Relationship among latitude, climate, season and self-reported mood in bipolar disorder

Research output: Contribution to journalResearch articleContributedpeer-review


  • Michael Bauer - , Department of Psychiatry and Psychotherapy, University Hospital Carl Gustav Carus Dresden (Author)
  • Tasha Glenn - , ChronoRecord Association, Inc. (Author)
  • Paul Grof - , Mood Disorders Center of Ottawa (Author)
  • Natalie L. Rasgon - , Stanford University (Author)
  • Wendy Marsh - , University of Massachusetts Medical School (Author)
  • Kemal Sagduyu - , University of Missouri at Kansas City (Author)
  • Martin Alda - , Dalhousie University (Author)
  • Greg Murray - , Swinburne University of Technology (Author)
  • Danilo Quiroz - , Mood and Anxiety Center Efeso (Author)
  • Yanni Malliaris - , King's College London (KCL) (Author)
  • Johanna Sasse - , University Hospital Carl Gustav Carus Dresden (Author)
  • Maximilian Pilhatsch - , Department of Psychiatry and Psychotherapy, University Hospital Carl Gustav Carus Dresden (Author)
  • Peter C. Whybrow - , University of California at Los Angeles (Author)


Objective: Many researchers have analyzed seasonal variation in hospital admissions for bipolar disorder with inconsistent results. We investigated if a seasonal pattern was present in daily self-reported daily mood ratings from patients living in five climate zones in the northern and southern hemispheres. We also investigated the influence of latitude and seasonal climate variables on mood. Method: 360 patients who were receiving treatment as usual recorded mood daily (59,422 total days of data). Both the percentage of days depressed and hypomanic/manic, and the episodes of depression and mania were determined. The observations were provided by patients from different geographic locations in North and South America, Europe and Australia. These data were analyzed for seasonality by climate zone using both a sinusoidal regression and the Gini index. Additionally, the influence of latitude and climate variables on mood was estimated using generalized linear models for each season and month. Results: No seasonality was found in any climate zone by either method. In spite of vastly different weather, neither latitude nor climate variables were associated with mood by season or month. Conclusion: Daily self-reported mood ratings of most patients with bipolar disorder did not show a seasonal pattern. Neither climate nor latitude has a primary influence on the daily mood changes of most patients receiving medication for bipolar disorder.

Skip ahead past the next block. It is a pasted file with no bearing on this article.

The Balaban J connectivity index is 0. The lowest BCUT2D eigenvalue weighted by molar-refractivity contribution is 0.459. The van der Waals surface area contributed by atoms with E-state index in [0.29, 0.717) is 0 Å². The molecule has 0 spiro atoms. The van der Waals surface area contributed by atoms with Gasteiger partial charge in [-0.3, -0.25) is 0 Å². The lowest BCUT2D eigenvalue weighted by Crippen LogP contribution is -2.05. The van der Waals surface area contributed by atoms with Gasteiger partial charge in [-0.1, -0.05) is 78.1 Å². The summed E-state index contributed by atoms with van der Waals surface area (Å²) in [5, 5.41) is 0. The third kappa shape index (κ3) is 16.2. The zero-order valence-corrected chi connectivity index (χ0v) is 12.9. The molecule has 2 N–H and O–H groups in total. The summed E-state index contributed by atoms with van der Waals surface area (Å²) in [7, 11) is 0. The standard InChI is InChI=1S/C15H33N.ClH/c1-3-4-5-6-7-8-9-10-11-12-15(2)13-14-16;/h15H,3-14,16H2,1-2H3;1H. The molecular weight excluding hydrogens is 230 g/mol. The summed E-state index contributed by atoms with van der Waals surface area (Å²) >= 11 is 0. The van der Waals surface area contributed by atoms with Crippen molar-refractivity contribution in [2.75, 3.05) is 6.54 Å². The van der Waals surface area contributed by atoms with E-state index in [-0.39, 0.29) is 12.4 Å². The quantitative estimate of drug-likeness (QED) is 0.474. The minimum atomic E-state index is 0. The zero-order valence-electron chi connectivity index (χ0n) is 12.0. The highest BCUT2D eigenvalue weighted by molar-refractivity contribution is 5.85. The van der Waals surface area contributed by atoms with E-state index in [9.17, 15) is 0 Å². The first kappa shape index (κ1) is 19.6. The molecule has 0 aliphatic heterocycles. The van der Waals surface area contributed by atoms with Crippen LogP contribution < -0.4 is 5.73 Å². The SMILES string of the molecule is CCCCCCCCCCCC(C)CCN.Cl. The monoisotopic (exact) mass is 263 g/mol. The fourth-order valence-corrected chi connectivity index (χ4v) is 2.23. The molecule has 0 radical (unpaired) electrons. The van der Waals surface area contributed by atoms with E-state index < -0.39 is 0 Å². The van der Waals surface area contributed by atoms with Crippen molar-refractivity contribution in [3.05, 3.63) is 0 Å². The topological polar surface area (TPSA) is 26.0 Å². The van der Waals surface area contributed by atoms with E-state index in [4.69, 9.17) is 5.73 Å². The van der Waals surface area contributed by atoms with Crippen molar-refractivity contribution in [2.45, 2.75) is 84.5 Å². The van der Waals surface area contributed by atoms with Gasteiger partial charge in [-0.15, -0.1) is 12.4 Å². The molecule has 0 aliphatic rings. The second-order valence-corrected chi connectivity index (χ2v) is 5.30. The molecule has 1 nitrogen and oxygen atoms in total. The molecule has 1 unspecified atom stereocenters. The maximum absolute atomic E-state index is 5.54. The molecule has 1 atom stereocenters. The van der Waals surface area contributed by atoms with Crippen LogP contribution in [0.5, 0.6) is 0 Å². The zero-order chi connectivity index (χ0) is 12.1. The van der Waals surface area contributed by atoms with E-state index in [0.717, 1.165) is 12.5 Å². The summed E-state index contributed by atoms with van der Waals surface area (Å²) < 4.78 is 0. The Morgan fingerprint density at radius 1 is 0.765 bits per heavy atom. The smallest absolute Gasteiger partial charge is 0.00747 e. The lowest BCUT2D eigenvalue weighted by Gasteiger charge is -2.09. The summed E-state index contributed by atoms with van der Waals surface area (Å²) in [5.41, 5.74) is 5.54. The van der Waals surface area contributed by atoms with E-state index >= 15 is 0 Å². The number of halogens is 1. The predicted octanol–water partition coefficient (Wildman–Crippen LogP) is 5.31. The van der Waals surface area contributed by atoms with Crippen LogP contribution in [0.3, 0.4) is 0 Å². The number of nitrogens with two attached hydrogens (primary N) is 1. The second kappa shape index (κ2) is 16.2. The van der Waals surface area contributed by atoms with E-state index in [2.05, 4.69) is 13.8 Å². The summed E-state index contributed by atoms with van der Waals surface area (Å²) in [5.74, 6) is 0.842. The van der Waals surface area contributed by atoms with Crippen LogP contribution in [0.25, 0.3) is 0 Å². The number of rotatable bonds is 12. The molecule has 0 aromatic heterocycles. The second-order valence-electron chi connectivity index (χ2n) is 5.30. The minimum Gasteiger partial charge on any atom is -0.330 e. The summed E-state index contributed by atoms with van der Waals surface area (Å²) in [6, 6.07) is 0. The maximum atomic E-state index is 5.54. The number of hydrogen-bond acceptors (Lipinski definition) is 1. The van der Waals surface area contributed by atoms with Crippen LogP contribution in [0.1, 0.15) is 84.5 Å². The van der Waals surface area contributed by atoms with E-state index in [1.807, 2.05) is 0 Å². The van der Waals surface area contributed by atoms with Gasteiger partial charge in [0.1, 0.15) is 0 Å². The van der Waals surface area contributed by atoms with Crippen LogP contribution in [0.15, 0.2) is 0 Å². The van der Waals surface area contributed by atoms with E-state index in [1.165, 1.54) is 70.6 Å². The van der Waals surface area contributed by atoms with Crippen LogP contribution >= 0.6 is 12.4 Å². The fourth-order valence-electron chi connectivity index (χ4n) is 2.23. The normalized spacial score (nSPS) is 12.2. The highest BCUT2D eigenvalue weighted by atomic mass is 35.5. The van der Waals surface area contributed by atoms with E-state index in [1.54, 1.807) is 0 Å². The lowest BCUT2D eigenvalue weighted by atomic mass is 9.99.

Original languageEnglish
Pages (from-to)152-157
Number of pages6
JournalJournal of Affective Disorders
Issue number1-2
Publication statusPublished - Jul 2009

External IDs

PubMed 19091424
ORCID /0000-0002-2666-859X/work/149438762


Sustainable Development Goals


  • Bipolar disorder, Climate, Latitude, Seasonality